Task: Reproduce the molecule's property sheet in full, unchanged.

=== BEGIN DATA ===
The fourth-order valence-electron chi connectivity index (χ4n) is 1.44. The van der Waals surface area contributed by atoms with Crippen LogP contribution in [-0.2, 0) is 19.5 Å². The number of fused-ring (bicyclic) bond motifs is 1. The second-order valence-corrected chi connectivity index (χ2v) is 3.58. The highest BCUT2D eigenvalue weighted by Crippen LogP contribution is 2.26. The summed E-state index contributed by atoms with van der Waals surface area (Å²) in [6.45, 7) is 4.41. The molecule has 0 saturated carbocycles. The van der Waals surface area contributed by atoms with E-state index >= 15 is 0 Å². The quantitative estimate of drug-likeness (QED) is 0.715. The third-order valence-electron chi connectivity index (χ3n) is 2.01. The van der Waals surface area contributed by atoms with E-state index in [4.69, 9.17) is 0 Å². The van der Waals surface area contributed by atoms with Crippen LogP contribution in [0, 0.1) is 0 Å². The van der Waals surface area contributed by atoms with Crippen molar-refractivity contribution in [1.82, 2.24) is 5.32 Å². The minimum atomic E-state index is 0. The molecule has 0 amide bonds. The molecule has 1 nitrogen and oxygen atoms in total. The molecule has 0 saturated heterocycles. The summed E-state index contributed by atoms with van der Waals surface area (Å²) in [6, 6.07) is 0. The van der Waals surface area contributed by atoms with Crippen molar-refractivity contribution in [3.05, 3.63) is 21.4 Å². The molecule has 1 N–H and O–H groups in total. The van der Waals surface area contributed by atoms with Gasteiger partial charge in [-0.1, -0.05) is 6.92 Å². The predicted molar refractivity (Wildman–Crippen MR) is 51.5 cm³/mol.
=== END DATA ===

The fourth-order valence-electron chi connectivity index (χ4n) is 1.44. The van der Waals surface area contributed by atoms with Crippen LogP contribution in [-0.2, 0) is 19.5 Å². The number of fused-ring (bicyclic) bond motifs is 1. The second-order valence-corrected chi connectivity index (χ2v) is 3.58. The highest BCUT2D eigenvalue weighted by Crippen LogP contribution is 2.26. The summed E-state index contributed by atoms with van der Waals surface area (Å²) in [6.45, 7) is 4.41. The molecule has 0 saturated carbocycles. The van der Waals surface area contributed by atoms with E-state index >= 15 is 0 Å². The quantitative estimate of drug-likeness (QED) is 0.715. The third-order valence-electron chi connectivity index (χ3n) is 2.01. The van der Waals surface area contributed by atoms with E-state index in [4.69, 9.17) is 0 Å². The van der Waals surface area contributed by atoms with Crippen LogP contribution in [0, 0.1) is 0 Å². The van der Waals surface area contributed by atoms with Crippen molar-refractivity contribution in [1.82, 2.24) is 5.32 Å². The minimum atomic E-state index is 0. The molecule has 0 amide bonds. The molecule has 1 nitrogen and oxygen atoms in total. The molecule has 0 saturated heterocycles. The summed E-state index contributed by atoms with van der Waals surface area (Å²) in [6, 6.07) is 0. The van der Waals surface area contributed by atoms with Crippen molar-refractivity contribution in [3.05, 3.63) is 21.4 Å². The molecule has 1 N–H and O–H groups in total. The van der Waals surface area contributed by atoms with Gasteiger partial charge in [-0.1, -0.05) is 6.92 Å². The predicted molar refractivity (Wildman–Crippen MR) is 51.5 cm³/mol.